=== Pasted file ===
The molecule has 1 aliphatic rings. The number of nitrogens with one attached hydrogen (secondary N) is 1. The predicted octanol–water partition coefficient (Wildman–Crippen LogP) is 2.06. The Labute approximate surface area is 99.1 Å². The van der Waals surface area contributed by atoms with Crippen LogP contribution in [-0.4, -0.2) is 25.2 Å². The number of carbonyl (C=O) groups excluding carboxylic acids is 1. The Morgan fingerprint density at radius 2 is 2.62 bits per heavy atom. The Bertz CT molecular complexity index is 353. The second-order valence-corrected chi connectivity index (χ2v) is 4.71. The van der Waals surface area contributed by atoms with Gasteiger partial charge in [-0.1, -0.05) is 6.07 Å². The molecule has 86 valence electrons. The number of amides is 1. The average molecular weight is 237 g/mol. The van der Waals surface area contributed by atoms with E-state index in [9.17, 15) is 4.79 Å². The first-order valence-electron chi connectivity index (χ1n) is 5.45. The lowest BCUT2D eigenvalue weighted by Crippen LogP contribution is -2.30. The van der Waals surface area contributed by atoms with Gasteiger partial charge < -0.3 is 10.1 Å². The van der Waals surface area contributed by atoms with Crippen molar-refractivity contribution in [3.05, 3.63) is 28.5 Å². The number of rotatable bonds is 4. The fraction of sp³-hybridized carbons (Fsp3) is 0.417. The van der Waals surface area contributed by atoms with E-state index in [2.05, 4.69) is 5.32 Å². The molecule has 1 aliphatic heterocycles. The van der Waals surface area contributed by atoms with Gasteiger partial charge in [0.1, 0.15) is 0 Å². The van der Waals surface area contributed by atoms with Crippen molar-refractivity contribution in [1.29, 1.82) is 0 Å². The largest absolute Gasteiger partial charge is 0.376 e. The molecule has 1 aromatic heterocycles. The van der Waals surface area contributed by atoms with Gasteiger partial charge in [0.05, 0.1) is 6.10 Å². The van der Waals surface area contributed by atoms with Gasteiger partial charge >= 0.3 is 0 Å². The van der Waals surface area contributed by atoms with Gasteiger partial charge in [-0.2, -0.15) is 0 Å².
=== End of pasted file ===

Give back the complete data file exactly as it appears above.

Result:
The molecule has 1 aliphatic rings. The number of nitrogens with one attached hydrogen (secondary N) is 1. The predicted octanol–water partition coefficient (Wildman–Crippen LogP) is 2.06. The Labute approximate surface area is 99.1 Å². The van der Waals surface area contributed by atoms with Crippen LogP contribution in [-0.4, -0.2) is 25.2 Å². The number of carbonyl (C=O) groups excluding carboxylic acids is 1. The Morgan fingerprint density at radius 2 is 2.62 bits per heavy atom. The Bertz CT molecular complexity index is 353. The second-order valence-corrected chi connectivity index (χ2v) is 4.71. The van der Waals surface area contributed by atoms with Gasteiger partial charge in [-0.1, -0.05) is 6.07 Å². The molecule has 86 valence electrons. The number of amides is 1. The average molecular weight is 237 g/mol. The van der Waals surface area contributed by atoms with E-state index in [9.17, 15) is 4.79 Å². The first-order valence-electron chi connectivity index (χ1n) is 5.45. The lowest BCUT2D eigenvalue weighted by Crippen LogP contribution is -2.30. The van der Waals surface area contributed by atoms with Gasteiger partial charge < -0.3 is 10.1 Å². The van der Waals surface area contributed by atoms with Crippen molar-refractivity contribution in [3.05, 3.63) is 28.5 Å². The number of rotatable bonds is 4. The fraction of sp³-hybridized carbons (Fsp3) is 0.417. The van der Waals surface area contributed by atoms with E-state index in [2.05, 4.69) is 5.32 Å². The molecule has 1 aliphatic heterocycles. The van der Waals surface area contributed by atoms with Gasteiger partial charge in [0.1, 0.15) is 0 Å². The van der Waals surface area contributed by atoms with Crippen molar-refractivity contribution in [1.29, 1.82) is 0 Å². The largest absolute Gasteiger partial charge is 0.376 e. The molecule has 1 aromatic heterocycles. The van der Waals surface area contributed by atoms with Gasteiger partial charge in [0.05, 0.1) is 6.10 Å². The van der Waals surface area contributed by atoms with Gasteiger partial charge >= 0.3 is 0 Å². The van der Waals surface area contributed by atoms with Gasteiger partial charge in [-0.2, -0.15) is 0 Å².